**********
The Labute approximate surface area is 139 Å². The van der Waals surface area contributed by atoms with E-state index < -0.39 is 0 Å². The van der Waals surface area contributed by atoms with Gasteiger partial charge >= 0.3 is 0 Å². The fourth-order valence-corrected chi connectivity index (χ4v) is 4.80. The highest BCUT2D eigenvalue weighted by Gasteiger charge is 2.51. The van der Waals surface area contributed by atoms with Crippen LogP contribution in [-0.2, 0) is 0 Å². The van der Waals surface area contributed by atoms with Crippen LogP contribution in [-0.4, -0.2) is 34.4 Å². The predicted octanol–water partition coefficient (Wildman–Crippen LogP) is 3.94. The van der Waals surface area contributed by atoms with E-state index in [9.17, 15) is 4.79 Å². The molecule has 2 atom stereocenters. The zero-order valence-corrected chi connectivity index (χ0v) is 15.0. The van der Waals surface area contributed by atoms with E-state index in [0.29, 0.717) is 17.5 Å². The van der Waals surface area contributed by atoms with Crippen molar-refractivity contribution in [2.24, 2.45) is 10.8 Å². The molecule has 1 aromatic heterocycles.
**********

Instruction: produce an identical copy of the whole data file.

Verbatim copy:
The Labute approximate surface area is 139 Å². The van der Waals surface area contributed by atoms with E-state index < -0.39 is 0 Å². The van der Waals surface area contributed by atoms with Gasteiger partial charge >= 0.3 is 0 Å². The fourth-order valence-corrected chi connectivity index (χ4v) is 4.80. The highest BCUT2D eigenvalue weighted by Gasteiger charge is 2.51. The van der Waals surface area contributed by atoms with Crippen LogP contribution in [-0.2, 0) is 0 Å². The van der Waals surface area contributed by atoms with Crippen LogP contribution in [-0.4, -0.2) is 34.4 Å². The predicted octanol–water partition coefficient (Wildman–Crippen LogP) is 3.94. The van der Waals surface area contributed by atoms with E-state index in [9.17, 15) is 4.79 Å². The molecule has 2 atom stereocenters. The zero-order valence-corrected chi connectivity index (χ0v) is 15.0. The van der Waals surface area contributed by atoms with E-state index in [0.29, 0.717) is 17.5 Å². The van der Waals surface area contributed by atoms with Crippen molar-refractivity contribution in [2.24, 2.45) is 10.8 Å². The molecule has 1 aromatic heterocycles.